than those who buy the product and so suffer the loss of consumer surplus the natural
case to consider - we would say that, in terms of welfare the loss of consumer surplus should
be given a greater weight than the increase in producer surplus: so
L CS ; 1 . In this case we still conclude that imperfect competition is
harmful and indeed causes even greater harm than our calculated loss of

(n 1)2

(b) Open Economy

Consider now the case of industries dominated by very large companies such as Microsoft,
Google, Samsung, Facebook etc. who sell their products to consumers all over the world, but
where the recipients of their profits may be heavily concentrated in the home country of
these companies. From the point of view of the welfare of the entire world, nothing
changes, and, other things equal, we conclude that imperfect competition is harmful.
But consider a single country, and suppose that a share ,

0 1 of the profits of this

industry accrue in that country while this country has just a fraction, ,

0 1 of the

consumers of the product made by this industry. Then the net welfare effect of imperfect
competition in that country is CS . Notice that if


1 then a country

may actually benefit from imperfect competition. On the other hand if almost none of the
profits accrue to individuals in a given country then the welfare effects of imperfect

competition are almost entirely consumer surplus and our conventional measure of the
welfare loss of imperfect competition may vastly under-states the true loss.
So, from the point of view of any particular country the net welfare effects of imperfect
competition can vary from 0 to CS 0 depending on the values of and .
Note: It is the competition authority of the European Commission (DGComp) that has taken
anti-competitive action against Microsoft and has seriously considered doing so with

3. Competition and Profitability

Suppose we have a homogeneous good duopoly, but firms now potentially have different costs of
production. The inverse aggregate demand curve is given by

p a q1 q2 ,
where a 0 , and qk ,

k 1, 2 is the output produced by firm 2.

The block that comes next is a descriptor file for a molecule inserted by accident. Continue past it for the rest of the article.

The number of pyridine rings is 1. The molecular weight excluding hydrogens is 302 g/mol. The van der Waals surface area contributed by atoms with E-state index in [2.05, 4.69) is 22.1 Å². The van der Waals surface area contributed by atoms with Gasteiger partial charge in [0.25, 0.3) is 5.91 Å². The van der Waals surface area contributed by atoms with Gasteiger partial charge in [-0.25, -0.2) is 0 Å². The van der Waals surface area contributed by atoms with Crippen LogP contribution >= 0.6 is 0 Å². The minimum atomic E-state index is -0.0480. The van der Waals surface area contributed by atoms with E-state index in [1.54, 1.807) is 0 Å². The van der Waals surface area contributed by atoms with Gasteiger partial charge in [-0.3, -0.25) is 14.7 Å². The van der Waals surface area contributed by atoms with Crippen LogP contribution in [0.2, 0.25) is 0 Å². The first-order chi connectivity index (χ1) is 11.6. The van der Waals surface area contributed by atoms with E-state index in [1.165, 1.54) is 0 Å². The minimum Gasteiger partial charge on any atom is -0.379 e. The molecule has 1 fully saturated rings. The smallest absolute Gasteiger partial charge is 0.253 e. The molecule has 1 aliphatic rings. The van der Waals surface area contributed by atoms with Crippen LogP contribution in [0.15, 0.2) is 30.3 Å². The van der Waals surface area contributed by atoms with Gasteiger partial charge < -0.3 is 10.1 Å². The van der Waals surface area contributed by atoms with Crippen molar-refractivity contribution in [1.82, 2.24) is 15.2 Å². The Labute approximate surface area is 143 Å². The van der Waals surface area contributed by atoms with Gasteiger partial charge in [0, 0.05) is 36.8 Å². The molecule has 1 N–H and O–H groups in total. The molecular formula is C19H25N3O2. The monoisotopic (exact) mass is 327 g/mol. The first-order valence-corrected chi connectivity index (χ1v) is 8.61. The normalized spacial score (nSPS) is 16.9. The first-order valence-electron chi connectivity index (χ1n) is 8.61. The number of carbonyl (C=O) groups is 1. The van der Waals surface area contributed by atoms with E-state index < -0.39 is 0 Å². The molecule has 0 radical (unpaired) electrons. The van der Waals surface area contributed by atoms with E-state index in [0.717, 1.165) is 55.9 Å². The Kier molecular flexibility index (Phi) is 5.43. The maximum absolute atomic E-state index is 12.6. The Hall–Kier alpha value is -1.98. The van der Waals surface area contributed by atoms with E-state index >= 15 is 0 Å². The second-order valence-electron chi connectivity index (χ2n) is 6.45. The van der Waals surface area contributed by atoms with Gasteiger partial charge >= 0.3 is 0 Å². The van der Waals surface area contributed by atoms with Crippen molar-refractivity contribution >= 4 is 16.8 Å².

Suppose that the two firms have constant unit costs od production ck ,

a c1 c2 0 . Let c

k 1, 2 where

c1 c2
be the average cost across the two firms in the industry.

Suppose that in choosing its output each firm conjectures that for every unit increase in its own
output the other firm will cut its output by , 0 1 units. If 0 we have the case of
Cournot competition. If 1 we have Bertrand/perfect competition. The parameter measures the
intensity of price competition.
It is straightforward to see that, if both firms produce a positive output, the first-order condition for
profit-maximisation for firm k is

a q1 q2 ck qk (1 ), k 1, 2


This implies



ac ,



qke q

c c .


From (1) it is also straightforward to see that

ke 1 qke


and so average industry profits are



1e 2e
(1 ). q

Substitute (2) into (3) and we get:


a c var(c)
(1 ).



So an increase in (increase in the intensity of price competition) has three effects on industry

it tends to lower profits because it forces prices down towards (average) marginal costs;
it raises industry output which increases profits;
it allows firms with cost advantages to really exploit these and so drive up industry
profits towards the monopoly level of the low-cost firm.

If firms were identical only the first two effects would be present and the first would dominate the
second leading to the conclusion that a greater intensity of price competition lowers profits.
However when firms are asymmetric then competition can drive up industry profits.
Greater intensity of price competition also increases the difference in profits between the two firms.
David Ulph
Feb 2016